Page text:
15 March 2024

Licensed drone pilots in Australia now outnumber conventional counterparts

| Andrew McLaughlin
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CASA says the number of licensed drone operators has increased from 12,800 in mid-2019 to more than 33,388 in early 2024. Photo: CASA.

There are now more licensed drone pilots operating in Australia than pilots of conventional aircraft, according to the Commonwealth Aviation Safety Authority (CASA).

In her speech to the RPAS in Australian Skies 2024 conference in Canberra last week, chief executive officer and Director of Aviation Safety at CASA Pip Spence said, as of 20 February, there were 33,388 remote pilot licences (RePL) in Australia compared to 30,843 conventional pilots.

The year’s main event for the Australian Association for Uncrewed Systems (AAUS), the conference has established itself as a landmark for the Australian drone industry.

Attendees include government agencies, regulatory and safety bodies, the Australian Defence Force and foreign militaries, Remotely Piloted Aircraft Systems (RPAS) and Unmanned Aircraft Systems Traffic Management (UTM) representatives, academia and drone operators.

Ms Spence said the number of RePLs in Australia had almost tripled from 12,800 since mid-2019, and risen by more than 50 per cent from almost 22,000 in June 2021.

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She said the growth was underscored by a recently released report compiled for Airservices Australia which predicted drone flights would grow by 20 per cent a year to 60 million annually by 2043.

“And there seems no limit to the range of RPAS applications,” she said. “From medical, food and goods deliveries, to agriculture, mining and beach patrols.”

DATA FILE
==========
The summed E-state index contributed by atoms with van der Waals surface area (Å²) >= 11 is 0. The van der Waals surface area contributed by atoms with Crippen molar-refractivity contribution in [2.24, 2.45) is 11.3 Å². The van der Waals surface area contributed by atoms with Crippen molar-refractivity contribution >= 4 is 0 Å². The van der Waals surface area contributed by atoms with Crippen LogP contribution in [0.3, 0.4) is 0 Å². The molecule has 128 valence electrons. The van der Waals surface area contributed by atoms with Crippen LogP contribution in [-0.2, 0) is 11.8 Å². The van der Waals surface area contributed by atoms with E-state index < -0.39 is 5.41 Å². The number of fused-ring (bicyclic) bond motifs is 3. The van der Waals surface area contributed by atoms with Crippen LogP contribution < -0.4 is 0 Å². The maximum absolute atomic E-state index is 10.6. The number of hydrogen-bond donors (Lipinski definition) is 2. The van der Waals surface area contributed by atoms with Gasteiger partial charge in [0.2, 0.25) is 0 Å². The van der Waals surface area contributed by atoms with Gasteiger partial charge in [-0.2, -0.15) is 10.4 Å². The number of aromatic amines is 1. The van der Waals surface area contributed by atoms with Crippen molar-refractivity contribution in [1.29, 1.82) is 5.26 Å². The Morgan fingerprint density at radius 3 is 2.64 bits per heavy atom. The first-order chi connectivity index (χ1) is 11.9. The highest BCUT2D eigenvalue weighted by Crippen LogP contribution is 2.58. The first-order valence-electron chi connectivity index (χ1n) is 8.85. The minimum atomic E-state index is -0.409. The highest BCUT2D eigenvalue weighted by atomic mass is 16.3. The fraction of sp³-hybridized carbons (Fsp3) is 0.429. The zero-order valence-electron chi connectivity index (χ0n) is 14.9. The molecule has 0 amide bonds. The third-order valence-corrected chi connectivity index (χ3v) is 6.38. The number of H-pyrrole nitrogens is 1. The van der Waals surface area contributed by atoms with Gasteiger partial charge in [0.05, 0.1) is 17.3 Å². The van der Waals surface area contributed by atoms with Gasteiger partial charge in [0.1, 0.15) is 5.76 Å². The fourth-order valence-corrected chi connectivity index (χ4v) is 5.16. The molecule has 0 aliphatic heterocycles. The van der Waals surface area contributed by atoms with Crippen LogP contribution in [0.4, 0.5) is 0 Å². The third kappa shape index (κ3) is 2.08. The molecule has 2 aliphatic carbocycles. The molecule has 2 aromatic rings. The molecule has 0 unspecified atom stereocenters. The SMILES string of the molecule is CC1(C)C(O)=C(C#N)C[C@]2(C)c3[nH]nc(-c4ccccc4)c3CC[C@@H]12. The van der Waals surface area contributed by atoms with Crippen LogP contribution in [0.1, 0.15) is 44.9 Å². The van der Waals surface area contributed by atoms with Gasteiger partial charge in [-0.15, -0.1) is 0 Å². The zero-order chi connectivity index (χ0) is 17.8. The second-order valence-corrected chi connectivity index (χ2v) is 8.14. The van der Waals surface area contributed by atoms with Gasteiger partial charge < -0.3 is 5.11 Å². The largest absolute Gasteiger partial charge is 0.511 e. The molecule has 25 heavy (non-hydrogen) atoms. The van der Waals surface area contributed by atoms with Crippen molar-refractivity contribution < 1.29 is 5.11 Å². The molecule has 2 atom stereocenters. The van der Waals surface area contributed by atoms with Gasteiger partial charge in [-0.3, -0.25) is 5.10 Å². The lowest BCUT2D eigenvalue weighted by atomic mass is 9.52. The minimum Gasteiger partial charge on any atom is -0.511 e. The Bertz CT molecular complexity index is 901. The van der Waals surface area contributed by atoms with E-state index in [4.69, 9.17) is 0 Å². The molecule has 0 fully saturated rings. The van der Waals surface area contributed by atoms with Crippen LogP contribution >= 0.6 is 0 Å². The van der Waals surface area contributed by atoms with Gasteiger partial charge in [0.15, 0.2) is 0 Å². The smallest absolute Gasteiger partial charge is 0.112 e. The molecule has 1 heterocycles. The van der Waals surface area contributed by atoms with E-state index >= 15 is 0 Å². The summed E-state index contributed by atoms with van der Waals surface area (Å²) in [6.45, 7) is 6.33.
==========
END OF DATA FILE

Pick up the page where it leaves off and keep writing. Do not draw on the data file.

Other applications include multi-spectrum land use analysis, bushfire and flood mapping, the monitoring of powerlines and obstructions such as tree growth, wildlife and stock tracking, law enforcement, news gathering, infrastructure inspection, and safely inspecting items at height such as aircraft tails and buildings.

The ADF has increased its application of drones over the past decade, from initially having remote piloted aircraft fitted with sensors to now testing and operating armed uncrewed aircraft, maritime surface and underwater drones, and optionally crewed armoured vehicles.

Anyone can apply for an RePL. A licence is required for an individual or business that holds a remotely piloted aircraft operator’s certificate (ReOC), or if you want to fly a drone or remotely piloted aircraft (RPA) that weighs more than 25 kg but less than 150 kg over your own land.

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RePLs show the drone type and weight category the licence holder can fly. These categories include less than seven kilograms, less than 25 kg, less than 150 kg (type-specific ratings only), and more than 150 kg (type-specific ratings only).

The larger drones are typically operated by the military, although some civil and commercial drones are starting to reach weights of 150 kg or more. RePLs do not expire, and there is no minimum age to get a RePL.

“In many areas, Australia continues to punch above its weight in this technology,” Ms Spence said. “Recent examples include the first flight by an Australian-developed hydrogen fuel cell electric-powered drone.

“What were unusual and innovative drone approvals a few short years ago – drone light shows are a good example – are now relatively routine.”

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William Teach11:28 am 24 Mar 24

The reason we have so many RePLs is not because Australia is a high-tech country but because we are much more restrictive of RPAs (both with and without a licence) than most other countries.

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